Depending on the size and number of files you need to send, this can be a problem. For instance, Gmail only allows you to attach files of up to 25MB in total to email messages.
Also the large files will quickly eat your storage space quota by lurking in your Sent folder!. To send big files online, there are plenty of good ways to do so without running into trouble and here are few best options, the vast majority of which are free. They do have premium tiers if you want to pay for an improved service.
1. Use a VPN:
“What?”, What does a VPN have to do with sharing large files?
Yeah, not many people know this, some internet service providers (like Virgin Media) use broadband traffic management to moderate upload bandwidth (rather than download).
Using a VPN like our number one choice, ExpressVPN, means that your ISP cannot determine the type of files you’re uploading and therefore cannot in theory apply traffic shaping to your account.
P2P (peer-to-peer), one of the most popular and reliable methods for moving large amount of data, is the one type of content that’s most likely to be flagged and pushed down the priority lines. We have compiled a list of the best VPN services available. Just bear in mind that your mileage will vary and using a VPN can also slow down your connection.
2. Use a specialised service
There’s a new breed of file transfer services that are browser based and have built-in proprietary technology to accelerate the upload of big files. Masv is one of them (the other major players being Aspera and Signiant) and specialises in the transfer of huge (20GB+) files via the cloud.
It offers a pay-as-you-go pricing model with a cost of $0.25 per downloaded GB. There’s no subscription fees, no contracts, no support feess user limits or filesize/bandwidth limits.
While more expensive than traditional file transfer services, Masv and similar services are far, far quicker than Dropbox or Google Drive and are more resilient than the later.
3. Use file compression
One of the easiest solutions to the problem of sending large files is to use file compression software such as the cross-platform program 7-Zip. This is particularly handy if you have multiple files, as you can place these in one folder and compress them all in one go. As a rule of thumb, a large file will transfer faster than a folder containing smaller files of the same size.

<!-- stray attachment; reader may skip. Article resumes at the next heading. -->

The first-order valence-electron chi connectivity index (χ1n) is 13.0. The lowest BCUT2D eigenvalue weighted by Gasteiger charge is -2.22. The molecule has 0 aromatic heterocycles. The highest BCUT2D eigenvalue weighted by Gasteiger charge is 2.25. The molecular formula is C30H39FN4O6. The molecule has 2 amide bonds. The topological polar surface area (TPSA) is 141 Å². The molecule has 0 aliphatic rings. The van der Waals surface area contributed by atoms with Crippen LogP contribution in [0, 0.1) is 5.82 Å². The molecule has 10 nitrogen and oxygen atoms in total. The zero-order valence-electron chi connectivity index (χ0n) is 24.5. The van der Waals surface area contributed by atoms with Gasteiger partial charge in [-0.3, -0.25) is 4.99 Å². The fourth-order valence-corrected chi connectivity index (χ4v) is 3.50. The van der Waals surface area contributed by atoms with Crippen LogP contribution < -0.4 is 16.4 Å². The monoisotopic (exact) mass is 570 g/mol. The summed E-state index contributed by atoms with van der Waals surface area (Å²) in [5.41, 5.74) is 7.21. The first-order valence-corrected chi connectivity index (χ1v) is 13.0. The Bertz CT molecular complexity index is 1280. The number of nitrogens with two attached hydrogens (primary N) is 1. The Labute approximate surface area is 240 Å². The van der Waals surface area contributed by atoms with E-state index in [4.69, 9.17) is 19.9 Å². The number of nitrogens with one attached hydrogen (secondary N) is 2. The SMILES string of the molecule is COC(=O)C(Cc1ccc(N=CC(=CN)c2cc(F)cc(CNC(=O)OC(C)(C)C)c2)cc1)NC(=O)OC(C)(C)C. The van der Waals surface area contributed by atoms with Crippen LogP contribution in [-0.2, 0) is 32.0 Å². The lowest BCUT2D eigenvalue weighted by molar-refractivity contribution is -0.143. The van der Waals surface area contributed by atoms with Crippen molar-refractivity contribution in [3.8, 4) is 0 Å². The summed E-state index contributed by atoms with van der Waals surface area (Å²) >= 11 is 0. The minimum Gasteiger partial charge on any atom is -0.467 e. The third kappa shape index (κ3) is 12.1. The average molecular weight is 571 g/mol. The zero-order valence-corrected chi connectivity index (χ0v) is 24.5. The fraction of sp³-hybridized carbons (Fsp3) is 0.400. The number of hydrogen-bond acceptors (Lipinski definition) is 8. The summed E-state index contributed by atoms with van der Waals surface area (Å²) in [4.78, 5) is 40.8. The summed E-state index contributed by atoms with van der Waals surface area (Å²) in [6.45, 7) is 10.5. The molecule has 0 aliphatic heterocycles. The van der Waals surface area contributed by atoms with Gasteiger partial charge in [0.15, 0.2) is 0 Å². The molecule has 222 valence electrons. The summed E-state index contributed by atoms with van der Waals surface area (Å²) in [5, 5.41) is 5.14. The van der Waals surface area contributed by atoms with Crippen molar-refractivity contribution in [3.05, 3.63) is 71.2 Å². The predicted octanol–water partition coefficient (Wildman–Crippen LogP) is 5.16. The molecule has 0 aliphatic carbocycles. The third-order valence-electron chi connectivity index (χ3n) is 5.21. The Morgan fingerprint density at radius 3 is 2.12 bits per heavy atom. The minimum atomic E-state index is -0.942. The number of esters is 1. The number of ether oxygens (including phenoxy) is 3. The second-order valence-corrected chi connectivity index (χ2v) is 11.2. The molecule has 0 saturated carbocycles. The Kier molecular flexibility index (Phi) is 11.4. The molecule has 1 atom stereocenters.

7-Zip is available for Windows, Mac and Linux, and can compress files to the regular ZIP format as well as its own slightly more efficient 7ZIP. Most major operating systems can extract ZIP files without any additional software. 7-Zip also lets you set a password to protect the files, so you can share them safely. Just bear in mind though that uploading very large files can time out.
4. Google Drive
Although Gmail messages can only have attachments up to 25MB in size, when files are too large Google gives you the option to place them in your Google Drive and send a link to share. Gmail users can share files and folders up to 10GB in size. Considering that Google’s free tier gives you 15GB of storage, you can repeatedly share large files entirely free of charge (assuming you delete, rinse and repeat).
Google allows you to choose whether to create a link that can be shared with anyone, or one which is only available to people to whom you send the email with the link. Premium plans start from $1.99 (£1.55) per month for 100GB storage.
Sign up for this cloud storage service and any files moved into your Dropbox folder can be shared through use of a web link. Some operating systems let you do this by right clicking, for others you may need to log into the site and click the Share link. Most importantly, the person to whom you send the link doesn’t need to be a Dropbox user – they can simply download files from the site.
Dropbox has a free tier which gives you 2GB of storage space, but you can earn more by referring friends to use the service – or increase the limit to 2TB by signing up to Dropbox Plus for $9.99 per month. The latter also allows you much greater control of files, including versioning as well as remote device wipe, and you can set a password for downloads.
WeTransfer is one of the simplest services to use for sharing large files. A few clicks of the mouse and the website will automatically send files for you, and these will be available to download for seven days. Everything is very user-friendly, too, with a step-by-step wizard to walk you through the upload process.
You can transfer up to 2GB on a free account, but for $12 a month (around £9.50) or $120 (around £95) per year you can upgrade to WeTransfer Plus which allows up to 20GB of file transfers at a time, and 1TB of storage. You will also have the option to set a password to download files – plus you can customise backgrounds and emails if you wish.
While FTP (File Transfer Protocol) may be fairly old-school when compared with cloud services like Dropbox and Google Drive, it’s still one of the most reliable ways to upload and download files.
All operating systems support FTP and there are plenty of websites and add-ons which support uploading and downloading from within your browser, such as FireFTP. Windows and Mac users can also make use of the free desktop FTP client Cyberduck.
The only downside to this is that you need to have access to a remote server (like a web hosting service). Many companies like DriveHQ offer some free storage space (5GB), and prices can compare very favourably with cloud storage providers.